It is now three twenty-three p.m. and the Germans stride over to the armistice car. For a moment or two they stand in the sunlight outside the car, chatting. Then Hitler steps up into the car, followed by the others. We can see nicely through the car windows. Hitler takes the place occupied by Marshal Foch when the 1918 armistice terms were signed. The others spread themselves around him. Four chairs on the opposite side of the table from Hitler remain empty. The French have not yet appeared. But we do not wait long. Exactly at three thirty p.m. they alight from a car. They have flown up from Bordeaux to a nearby landing field. They too glance at the Alsace-Lorraine memorial but it's a swift glance. Then they walk down the avenue flanked by three German officers....The German guard of honour, drawn up at the entrance to the clearing, snaps to attention for the French as they pass, but it does not present arms.
It is a grave hour in the life of France. The Frenchmen keep their eyes straight ahead. Their faces are solemn, drawn. They are the picture of tragic dignity.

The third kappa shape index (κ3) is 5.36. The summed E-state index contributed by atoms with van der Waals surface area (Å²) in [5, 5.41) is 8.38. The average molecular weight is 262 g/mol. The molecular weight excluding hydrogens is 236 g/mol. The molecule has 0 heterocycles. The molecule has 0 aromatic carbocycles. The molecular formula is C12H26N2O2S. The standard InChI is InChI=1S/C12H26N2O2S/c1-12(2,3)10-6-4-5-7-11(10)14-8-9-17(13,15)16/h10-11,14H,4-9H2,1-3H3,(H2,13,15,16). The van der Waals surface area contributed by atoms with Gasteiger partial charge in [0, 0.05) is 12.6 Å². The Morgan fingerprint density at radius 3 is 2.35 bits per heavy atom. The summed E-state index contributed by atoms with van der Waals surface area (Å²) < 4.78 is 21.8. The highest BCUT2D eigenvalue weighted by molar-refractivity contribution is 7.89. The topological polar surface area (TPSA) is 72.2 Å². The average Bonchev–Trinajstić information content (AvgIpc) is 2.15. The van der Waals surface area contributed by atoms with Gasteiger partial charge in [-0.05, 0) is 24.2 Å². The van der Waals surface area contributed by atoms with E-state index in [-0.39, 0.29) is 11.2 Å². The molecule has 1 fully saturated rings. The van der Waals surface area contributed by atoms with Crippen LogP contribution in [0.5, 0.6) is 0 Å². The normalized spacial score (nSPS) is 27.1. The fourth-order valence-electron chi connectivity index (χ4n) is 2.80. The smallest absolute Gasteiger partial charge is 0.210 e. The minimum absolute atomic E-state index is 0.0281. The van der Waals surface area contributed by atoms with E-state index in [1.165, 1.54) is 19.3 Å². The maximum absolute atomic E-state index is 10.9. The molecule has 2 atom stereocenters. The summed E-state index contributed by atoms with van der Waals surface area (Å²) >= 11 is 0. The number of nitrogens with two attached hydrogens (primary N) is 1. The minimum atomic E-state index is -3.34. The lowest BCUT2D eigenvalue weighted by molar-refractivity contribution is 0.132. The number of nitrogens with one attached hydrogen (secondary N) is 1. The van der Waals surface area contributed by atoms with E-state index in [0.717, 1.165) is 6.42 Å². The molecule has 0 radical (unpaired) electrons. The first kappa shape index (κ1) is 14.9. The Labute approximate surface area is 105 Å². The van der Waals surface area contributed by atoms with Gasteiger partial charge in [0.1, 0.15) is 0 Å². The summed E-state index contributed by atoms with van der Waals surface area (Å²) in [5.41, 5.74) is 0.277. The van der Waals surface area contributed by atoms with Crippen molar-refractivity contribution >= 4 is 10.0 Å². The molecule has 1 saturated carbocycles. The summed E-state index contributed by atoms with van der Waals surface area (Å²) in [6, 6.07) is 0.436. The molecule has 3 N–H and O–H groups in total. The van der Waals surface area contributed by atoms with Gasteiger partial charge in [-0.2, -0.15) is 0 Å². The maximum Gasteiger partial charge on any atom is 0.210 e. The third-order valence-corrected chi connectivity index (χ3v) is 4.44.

....Now we get out picture through the dusty windows of that old wagon-lit car.  Hitler and the other German leaders rise at the French enter the drawing-room. Hitler gives the Nazi salute, the arm raised....
Hitler, as far as we can see through the windows, does not say a word to the French or to anybody else. He nods to General Keitel at his side. We see General Keitel adjusting his papers. Then he starts to read. He is reading the preamble to the German armistice terms. The French sit there with marble-like faces and listen intently. Hitler and Goring glance at the green table-top.
The reading of the preamble lasts but a few minutes. Hitler, we soon observe, has no intention of remaining very long, or listening to the reading of the armistice terms themselves. At three forty-two p.m., twelve minutes after the French arrive, we see Hitler stand up, salute stiffly, and then stride out of the drawing-room, followed by Goring, Brauchitsch, Raeder, Hess, and Ribbentrop. The French, like figures of stone, remain at the green-topped table. General Keitel remains with them. He starts to read them the detailed conditions of the armistice.
Hitler and his aides stride down the avenue towards the Alsace-Lorraine monument, where their cars are waiting. As they pass the guard of honour, the German band strikes up the two national anthems, Deutschland, Deutschland uber Alles and the Horst Wessel song. The whole ceremony in which Hitler has reached a new pinnacle in his meteoric career and Germany avenged the 1918 defeat is over in a quarter of an hour.
Berlin Diary is available from AMAZON
 Alsace-Lorraine